​I’ll be writing another time about my friend Maria Cahill’s brilliant and chilling best seller, Rough Beast: My Story and the Reality of Sinn Féin.

Published: 3 October 2023

The title comes from W B Yeats’s “The Second Coming”, a poem written at a time of European upheaval including the Russian revolution and the start of the Irish War of Independence. “And what rough beast, its hour come round at last,/Slouches towards Bethlehem to be born?” it asks.

Many other decent people are gripped by fear at the prospect of having Sinn Fein in power north and south. From my perspective, aware as I am of how some of its members use lawfare ruthlessly to suppress criticism, I know it could be fatal for free speech, which I believe to be the foundation of democracy.

Hideously severe libel laws make both Irish jurisdictions very vulnerable. And few politicians seem to care. In Northern Ireland the UUP’s Mike Nesbitt and Jeff Dudgeon have been two of the shining exceptions.

In England, where I live, the law is much more friendly towards free speech, but ill-thought-out hate laws, increasing intolerance and intimidation by trans activists threaten it.

Until about 18 months ago, my default radio station was BBC Radio 4. From 1993, when I became a journalist, I came to life every morning with the Today programme (with occasional guilty excursions into Wake Up to Wogan which was far more fun, but rather less useful).

Yet I came to realise that BBC journalists tended to live a small bubble and dislike any opinions that would raise eye-brows at a north London dinner party. It was OK to be a left-wing Conservative or right-wing Labour, or any kind of Lib Dem, but that was about it. People like Nigel Farage were beyond the pale.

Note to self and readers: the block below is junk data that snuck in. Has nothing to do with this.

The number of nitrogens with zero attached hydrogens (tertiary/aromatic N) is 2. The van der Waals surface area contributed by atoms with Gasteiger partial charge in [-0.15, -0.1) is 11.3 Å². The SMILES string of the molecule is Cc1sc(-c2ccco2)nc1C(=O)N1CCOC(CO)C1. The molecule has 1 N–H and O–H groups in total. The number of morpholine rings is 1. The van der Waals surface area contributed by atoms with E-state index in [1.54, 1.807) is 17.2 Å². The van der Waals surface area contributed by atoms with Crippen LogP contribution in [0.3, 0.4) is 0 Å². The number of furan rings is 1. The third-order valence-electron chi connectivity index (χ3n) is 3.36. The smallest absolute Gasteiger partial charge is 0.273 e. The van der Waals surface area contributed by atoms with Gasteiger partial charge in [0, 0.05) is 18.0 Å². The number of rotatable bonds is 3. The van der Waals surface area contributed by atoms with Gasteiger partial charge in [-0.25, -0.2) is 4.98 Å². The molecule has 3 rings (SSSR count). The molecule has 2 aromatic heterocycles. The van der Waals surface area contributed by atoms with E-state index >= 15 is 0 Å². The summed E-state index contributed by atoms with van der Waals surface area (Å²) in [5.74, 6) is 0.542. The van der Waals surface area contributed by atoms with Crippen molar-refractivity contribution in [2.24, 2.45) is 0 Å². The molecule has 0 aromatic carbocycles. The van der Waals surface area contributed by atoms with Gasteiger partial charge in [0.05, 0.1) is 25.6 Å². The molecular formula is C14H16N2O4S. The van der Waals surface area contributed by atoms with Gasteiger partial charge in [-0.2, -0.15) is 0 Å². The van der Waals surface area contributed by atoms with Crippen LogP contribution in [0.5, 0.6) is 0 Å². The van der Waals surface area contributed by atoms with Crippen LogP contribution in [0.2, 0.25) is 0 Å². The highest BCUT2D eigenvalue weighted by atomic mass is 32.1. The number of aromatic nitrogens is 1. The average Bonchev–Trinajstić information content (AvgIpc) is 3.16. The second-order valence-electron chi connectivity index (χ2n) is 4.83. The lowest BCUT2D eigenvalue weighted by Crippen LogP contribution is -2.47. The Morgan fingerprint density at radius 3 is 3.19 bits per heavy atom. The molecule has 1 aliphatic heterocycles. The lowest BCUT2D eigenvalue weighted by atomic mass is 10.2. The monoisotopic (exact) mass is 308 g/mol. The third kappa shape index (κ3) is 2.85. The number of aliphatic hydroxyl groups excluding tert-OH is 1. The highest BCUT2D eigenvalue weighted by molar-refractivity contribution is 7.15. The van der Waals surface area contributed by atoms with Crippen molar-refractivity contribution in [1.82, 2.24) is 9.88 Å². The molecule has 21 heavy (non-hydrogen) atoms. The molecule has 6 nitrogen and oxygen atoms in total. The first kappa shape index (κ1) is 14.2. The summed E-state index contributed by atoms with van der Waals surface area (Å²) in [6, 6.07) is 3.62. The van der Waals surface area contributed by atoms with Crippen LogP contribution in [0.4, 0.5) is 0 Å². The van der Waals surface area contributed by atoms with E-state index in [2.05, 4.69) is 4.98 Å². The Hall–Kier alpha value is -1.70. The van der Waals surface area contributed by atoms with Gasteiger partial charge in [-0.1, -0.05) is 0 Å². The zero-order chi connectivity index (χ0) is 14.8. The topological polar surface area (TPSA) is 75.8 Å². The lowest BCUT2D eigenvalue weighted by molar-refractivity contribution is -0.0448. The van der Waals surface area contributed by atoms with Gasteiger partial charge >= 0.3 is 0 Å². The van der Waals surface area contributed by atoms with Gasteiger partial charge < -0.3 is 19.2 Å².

Attitudes were summed up by the utterly ridiculous mantra of presenters that the truth always lies in the middle.

“It damn well doesn’t”, I would find myself shouting at the radio, particularly after the lifting in 1994 of the broadcasting bans in both islands, when well-trained and shameless lying Sinn Féin spokesmen were unleashed on the airwaves.

Meeting people who justified the murder of political opponents and wanted to destroy the state, many Irish nationalists and the hard-left were excited by the whiff of cordite. In England, interviewers fell over backwards trying to demonstrate their impartiality.

I was no fan of Ian Paisley, but it was utterly unjust to describe the DUP and Sinn Féin as similarly extreme.

And when Sinn Féin fomented violence over Orange parades, I was seen as a lunatic for defending the law-abiding rank and file and suggesting that residents’ grievances were being orchestrated by the IRA army council.

In BBC land — where multiculturalism ruled — the loyal orders, being mostly white, Christian, patriotic and socially conservative, were obviously beyond the pale. Republicans, on the other hand, had an aura of romance and victimhood.

I found this hard to bear.

Once I declared I had voted for Brexit (after much soul-searching), I rapidly became persona non grata even with some friends. One of them, hearing the shocking truth from me at a party, snarled “I would rather spend the evening with a child molester” and stormed off.

Condescension and intolerance from interviewers were why — like hundreds of thousands of others — I abandoned broadcasters like the BBC and Sky for newcomers like Times and Talk Radio and even GB News, where it was acceptable for people with unfashionable opinions to question orthodoxy about such difficult issues as trans extremism and vaccine side-effects.

Today’s Nick Robinson describes deserters like me as “news avoiders”, which shows he doesn’t understand us. Adam Boulton, another bad loser whom I used to admire, has just shocked me to my core by his utter contempt for free speech. Seizing on the excuse of a crass remark of Laurence Fox’s, he pronounced: “I think there is a delicate and important broadcast ecology in this country. I think GB News is trying to bust that ecology, and frankly, what Ofcom should do is shut it down.”

I cannot get over such a distinguished broadcaster endorsing censorship. It’s a small step from silencing Lawrence Fox to banning Máiría Cahill for hurting Shinners’ feelings.​​​​​​​​​​​​​​​​​​​​​

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